"But you are our Father, though Abraham does not know us or Israel acknowledge us; you, O Lord, are our Father, our Redeemer from of old is your name." Isaiah 63:16
Rembrandt’s painting, The Return of the Prodigal, is considered by some art historians to be the greatest picture ever painted. The artist lived a life of excess and great tragedy coupled with a deep faith and knowledge of the scriptures. His many paintings taken from scripture reflect his empathy for the human condition and sense of spiritual understanding and insight into the pain of our fallen humanity. His first wife, Saskia, bore four children during their brief eight years of marriage. The first three died within weeks of their birth, and only 8 months after their son, Titus, was born, Saskia succumbed to tuberculosis and passed away. Rembrandt had a daughter some years later by his then common law wife, who was banned from the church “for committing acts of a whore with Rembrandt, the painter.” He did not marry her to avoid losing the assets of a trust established by his late wife. Despite his tremendous financial success as an artist and his wife’s inheritance, Rembrandt out spent his earnings and eventually had to sell his home and substantial collections to avoid bankruptcy. He ultimately died a pauper, and was buried in an unknown grave where his remains were later removed and destroyed, according to the custom of the time.
In many respects, Rembrandt’s life is reminiscent of the prodigal son in his famous painting, completed only two years before his death in 1669. But it is not the Prodigal son who is at the center of the story. It is the Father, whose heart longs only for his children to be home. Perhaps as a prodigal himself, Rembrandt understood something of great value about the heart of God. One commentator stated that the work “represents symbols of homecoming and forgiveness, of the darkness of human existence illuminated by tenderness, of a weary and sinful mankind taking refuge in the shelter of God’s mercy.” There is no desire in the Father to punish his children; he knows they have already experienced much suffering by their own internal and external waywardness. He simply wants them to know that the love and life purpose they have searched for in so many wrong ways is only found in Him.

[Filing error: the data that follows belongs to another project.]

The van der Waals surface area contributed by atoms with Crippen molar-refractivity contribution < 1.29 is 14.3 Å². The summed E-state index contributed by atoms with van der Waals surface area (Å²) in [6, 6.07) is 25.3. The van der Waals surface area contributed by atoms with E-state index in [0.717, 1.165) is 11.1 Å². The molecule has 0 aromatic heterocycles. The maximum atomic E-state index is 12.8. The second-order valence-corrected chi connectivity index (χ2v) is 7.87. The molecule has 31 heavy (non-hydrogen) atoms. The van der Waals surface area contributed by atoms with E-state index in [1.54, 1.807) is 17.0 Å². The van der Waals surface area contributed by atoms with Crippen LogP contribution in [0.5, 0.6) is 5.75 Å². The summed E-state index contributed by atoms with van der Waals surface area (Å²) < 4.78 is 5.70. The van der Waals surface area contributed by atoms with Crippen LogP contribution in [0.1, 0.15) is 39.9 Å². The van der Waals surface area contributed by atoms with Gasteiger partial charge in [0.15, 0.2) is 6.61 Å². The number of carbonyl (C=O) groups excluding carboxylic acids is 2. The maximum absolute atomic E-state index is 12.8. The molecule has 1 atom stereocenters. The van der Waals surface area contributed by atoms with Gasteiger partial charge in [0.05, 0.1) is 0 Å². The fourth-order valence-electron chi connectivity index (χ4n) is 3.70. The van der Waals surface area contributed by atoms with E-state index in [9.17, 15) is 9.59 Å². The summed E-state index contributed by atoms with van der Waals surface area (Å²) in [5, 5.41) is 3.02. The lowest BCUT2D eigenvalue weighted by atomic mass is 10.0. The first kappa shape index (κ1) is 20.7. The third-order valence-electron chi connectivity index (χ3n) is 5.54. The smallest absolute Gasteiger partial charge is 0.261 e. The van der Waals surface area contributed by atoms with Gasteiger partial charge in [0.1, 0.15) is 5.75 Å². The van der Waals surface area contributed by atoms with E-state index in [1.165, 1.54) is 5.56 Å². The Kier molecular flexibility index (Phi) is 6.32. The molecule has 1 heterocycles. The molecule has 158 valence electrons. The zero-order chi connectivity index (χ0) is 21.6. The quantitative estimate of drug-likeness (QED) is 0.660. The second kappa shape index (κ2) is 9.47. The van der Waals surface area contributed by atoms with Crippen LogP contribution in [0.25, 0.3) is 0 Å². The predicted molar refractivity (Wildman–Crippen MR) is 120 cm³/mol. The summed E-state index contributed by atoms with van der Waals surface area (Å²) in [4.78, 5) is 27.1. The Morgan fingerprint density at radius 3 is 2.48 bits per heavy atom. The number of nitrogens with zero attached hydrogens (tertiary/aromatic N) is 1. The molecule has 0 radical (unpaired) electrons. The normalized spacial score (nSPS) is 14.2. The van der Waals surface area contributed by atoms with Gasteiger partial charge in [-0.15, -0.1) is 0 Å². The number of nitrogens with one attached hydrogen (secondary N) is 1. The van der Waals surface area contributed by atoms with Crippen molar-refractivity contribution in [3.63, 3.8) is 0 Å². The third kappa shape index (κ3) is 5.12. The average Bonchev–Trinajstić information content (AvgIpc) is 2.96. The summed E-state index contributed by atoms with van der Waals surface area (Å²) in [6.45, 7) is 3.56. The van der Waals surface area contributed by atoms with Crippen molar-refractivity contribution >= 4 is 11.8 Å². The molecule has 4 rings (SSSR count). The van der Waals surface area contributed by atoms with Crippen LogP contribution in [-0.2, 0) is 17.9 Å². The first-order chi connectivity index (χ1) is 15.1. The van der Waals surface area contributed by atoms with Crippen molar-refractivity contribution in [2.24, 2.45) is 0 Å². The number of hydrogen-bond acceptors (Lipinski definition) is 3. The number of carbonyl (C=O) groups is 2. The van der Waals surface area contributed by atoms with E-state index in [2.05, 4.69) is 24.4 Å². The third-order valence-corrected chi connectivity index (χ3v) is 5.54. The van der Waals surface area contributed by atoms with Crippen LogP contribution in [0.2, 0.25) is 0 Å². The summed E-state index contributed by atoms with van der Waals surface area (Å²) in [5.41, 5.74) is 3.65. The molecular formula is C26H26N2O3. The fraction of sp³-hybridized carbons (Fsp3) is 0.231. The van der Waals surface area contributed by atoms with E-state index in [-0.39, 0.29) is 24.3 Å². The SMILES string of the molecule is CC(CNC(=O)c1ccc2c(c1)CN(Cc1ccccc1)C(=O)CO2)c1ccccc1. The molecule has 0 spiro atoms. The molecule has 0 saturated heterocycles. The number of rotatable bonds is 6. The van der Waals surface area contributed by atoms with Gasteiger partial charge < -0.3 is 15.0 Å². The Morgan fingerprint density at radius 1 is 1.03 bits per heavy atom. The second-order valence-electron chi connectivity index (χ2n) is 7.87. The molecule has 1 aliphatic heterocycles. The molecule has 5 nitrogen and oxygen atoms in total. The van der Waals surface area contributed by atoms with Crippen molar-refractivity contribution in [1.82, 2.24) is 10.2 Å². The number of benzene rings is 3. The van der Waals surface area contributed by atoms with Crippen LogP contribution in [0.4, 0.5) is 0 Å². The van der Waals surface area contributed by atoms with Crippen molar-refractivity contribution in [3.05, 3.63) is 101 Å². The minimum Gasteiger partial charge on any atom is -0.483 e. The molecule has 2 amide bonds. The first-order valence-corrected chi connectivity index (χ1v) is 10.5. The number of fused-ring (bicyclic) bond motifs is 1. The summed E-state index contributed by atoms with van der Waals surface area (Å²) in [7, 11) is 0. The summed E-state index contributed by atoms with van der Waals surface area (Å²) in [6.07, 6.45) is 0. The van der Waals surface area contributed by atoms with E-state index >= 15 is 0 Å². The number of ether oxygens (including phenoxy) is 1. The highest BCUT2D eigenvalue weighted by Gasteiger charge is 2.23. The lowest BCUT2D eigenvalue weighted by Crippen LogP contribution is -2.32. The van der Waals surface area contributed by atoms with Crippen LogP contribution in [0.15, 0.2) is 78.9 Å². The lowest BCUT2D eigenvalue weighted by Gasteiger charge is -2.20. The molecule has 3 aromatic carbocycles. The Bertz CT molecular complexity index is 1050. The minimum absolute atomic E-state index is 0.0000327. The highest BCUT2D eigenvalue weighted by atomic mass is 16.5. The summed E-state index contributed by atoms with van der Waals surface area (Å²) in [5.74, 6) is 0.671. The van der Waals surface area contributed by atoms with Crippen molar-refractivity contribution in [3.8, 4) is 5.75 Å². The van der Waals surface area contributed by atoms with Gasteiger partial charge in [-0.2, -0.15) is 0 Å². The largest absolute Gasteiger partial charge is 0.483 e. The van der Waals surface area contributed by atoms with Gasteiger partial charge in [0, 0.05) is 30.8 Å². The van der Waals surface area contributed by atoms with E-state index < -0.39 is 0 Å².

God has always been Father. He is looking to bring His children home.
Our wayward and rebellious sin nature has grieved the heart of God since the beginning (Genesis 6:5-6). After sin entered the human race, Adam and Eve were driven from the garden and experienced separation from a secure and loving relationship with their Father God. Like Lucifer, “the fatherless one,” who is eternally separated from God, Adam and Eve walked out of the garden alone into a world of fear and insecurity where they would work by the toil of their hands to survive. They became spiritual orphans. Anything an orphan has must come from the work of his own hands, to store up for himself because there is no one to fall back on. They have no inheritance. Orphans have no sense of identity or family, no sense of belonging. Since Adam and Eve, there has existed an empty hole in the orphan heart of humanity, an underpinning of isolation we all experience and a deeply rooted desire to belong and be loved.
J.I. Packer wrote, “you sum up the whole of New Testament religion if you describe it as the knowledge of God as one’s Holy Father. ‘Father’ is the Christian name for God.”
The entire Bible is really a story of family separation, restoration, reconciliation, and belonging.
“I will not leave you as orphans, I will come for you.” John 14:8